3 Tips for Building Boundaries with Your Schedule


A week or so ago I mentioned in my insta-stories that I was working on creating spaciousness and boundaries in my schedule for the month of August and you guys were all about it! I asked if I should share more about this process and it was a hell yes across the board so here I am, settling in to share with you what my own methods for creating a schedule that feels really good and supportive feels like. Everything I share here is what I have been doing in my own life that is working to help me create the best quality of life possible.

I’m going to go ahead and put a little disclaimer here: This is coming from my personal perspective as an introvert who needs time alone to recharge and does not feel energized and motivated by a fuller schedule. I also am not a mama or have others schedule intertwined with my own and I recognize that adds a whole other dynamic to boundaries around time.

Allow me to give you some back story …

Back in July I found myself in a mini meltdown. A spiral of doom around feeling pulled in too many directions, committed to too many things, and feeling resentful that my dreams and aspirations kept falling by the wayside. This prompted my journal article on re-inventing my to-do lists but it went so much deeper than that.

There are two contributors to this mini meltdown of mine: 1. I had failed to adapt my schedule when I committed to taking on part time work for 20 hours a week and was trying to operate like I had been for the two years that I was 100% self employed. 2. I had leaky AF boundaries and had become a ‘Yes’ woman.

As I moved through the layers of my spiral I first blamed everyone else for not realizing that I needed time to work on my dreams, that they didn’t value me because they didn’t respect my schedule, that they always needed me and what if I denied them my help? #gross. This of course was my own denial of responsibility of my time and needs. Observing this though helped me see where I had allowed my boundaries to crumble and in the aftermath I had lost sight of my needs and goals.

Have you ever found yourself in a similar situation?

It was from here, the realization that I had been responsible for feeling drained by my life, that I was able to wipe my nose, re-square my shoulders, and step back in to my rightful role as the Gatekeeper of my time.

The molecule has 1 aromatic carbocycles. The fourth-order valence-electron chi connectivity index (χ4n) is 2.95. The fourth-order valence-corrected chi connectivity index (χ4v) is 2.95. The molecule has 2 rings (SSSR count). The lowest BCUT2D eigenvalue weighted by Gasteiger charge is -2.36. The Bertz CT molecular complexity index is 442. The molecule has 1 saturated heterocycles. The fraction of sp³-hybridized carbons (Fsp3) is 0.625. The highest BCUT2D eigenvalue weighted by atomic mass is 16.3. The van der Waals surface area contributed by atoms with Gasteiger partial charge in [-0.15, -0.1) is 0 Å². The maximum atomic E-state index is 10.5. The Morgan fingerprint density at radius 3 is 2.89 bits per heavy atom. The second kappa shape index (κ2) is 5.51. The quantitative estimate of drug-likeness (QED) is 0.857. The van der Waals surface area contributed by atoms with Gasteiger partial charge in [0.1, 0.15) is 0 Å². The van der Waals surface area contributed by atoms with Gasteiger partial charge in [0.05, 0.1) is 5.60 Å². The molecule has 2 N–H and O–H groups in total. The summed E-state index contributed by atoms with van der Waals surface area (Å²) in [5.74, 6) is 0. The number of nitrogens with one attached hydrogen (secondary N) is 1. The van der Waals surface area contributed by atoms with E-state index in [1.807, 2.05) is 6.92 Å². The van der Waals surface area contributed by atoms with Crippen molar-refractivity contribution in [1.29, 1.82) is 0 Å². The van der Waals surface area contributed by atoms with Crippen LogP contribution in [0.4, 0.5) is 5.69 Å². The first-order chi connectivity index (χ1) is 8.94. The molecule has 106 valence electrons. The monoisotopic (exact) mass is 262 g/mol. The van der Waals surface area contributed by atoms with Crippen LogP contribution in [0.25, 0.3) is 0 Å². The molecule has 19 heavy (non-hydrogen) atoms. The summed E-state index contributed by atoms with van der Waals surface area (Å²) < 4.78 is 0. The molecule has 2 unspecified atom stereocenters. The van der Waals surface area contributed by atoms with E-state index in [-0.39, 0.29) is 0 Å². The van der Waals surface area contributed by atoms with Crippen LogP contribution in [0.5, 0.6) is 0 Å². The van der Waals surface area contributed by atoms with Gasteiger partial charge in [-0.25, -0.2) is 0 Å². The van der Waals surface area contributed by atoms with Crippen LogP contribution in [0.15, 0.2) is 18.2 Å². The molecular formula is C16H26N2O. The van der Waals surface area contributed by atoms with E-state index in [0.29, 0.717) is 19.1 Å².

Before we dive into some helpful tips for re-building those boundaries, take a moment and see if you are experiencing any of the tell-tale signs of an over-filled and under-satisfying schedule:

  • Your week ahead makes you feel anxious

  • It seems more challenging to fit in your personal time- self care, spiritual practice, hobby

  • You find yourself wanting to cancel more frequently (whether you actually do cancel or not, the desire is there)

  • Feelings of frustration and resentment over the demands of your time start to bubble up

  • When you do get free time you use it to escape through Netflix binging or mindless scrolling

If you answered yes to any of these then definitely read on my friend …

Tip #1 Assess the Situation & Course Correct Immediately

Pull out that planner, open up that calendar app and take a long and honest look at whats filling your time. Does something immediately grab your attention as being a drag? Conflicting with how you really want to be spending your time right now? Pay close attention to the commitments that make you think ‘well I should …’ or that you feel an obligation toward.

Real Life Example: When I opened my planner I realized I was not looking forward to my bi-weekly volunteer gig and that it wasn’t feeling good to spend my time in that space anymore. I also realized that the amount of coffee and lunch dates I was scheduling was taxing my energy and time that I wanted to be channeling towards my work. The volunteering brought up discomfort around obligation and the coffee dates brought up a lot of ‘shoulds’. But in the end, I needed to breakup with my volunteer group (even if for awhile) and pair back my coffee dates to conserve time for projects. Once I did this I felt much lighter in my mind and body.

The key here is not to tell yourself you will deal with it later. As soon as I realized that I need to pull back on my volunteer hours I immediately called and talked to the coordinator. I also committed to taking a month off from coffee and lunch dates- not because I don’t love my friends but because taking time from my workdays was keeping me from showing up fully for my goals and dreams.

Tip #2 Stop the Time Suckers

We know them and love them- the streaming, social media, and gaming apps that silently take away hours of our week. I am not anti any of these things, in fact I really enjoy instagram, and how could I watch Queer Eye without Netflix? I did realize that I was spending more of my downtime checking out by scrolling or watching a show (or two) instead of doing things that made me feel more fulfilled.

We cannot add more time to the day, friends. We can only direct how we spend that time.

So what might be taking up more of your time that leaves you scrambling afterward? Or worse, derails you from doing what you truly want to at all? Take back that power instead of letting them have power over you.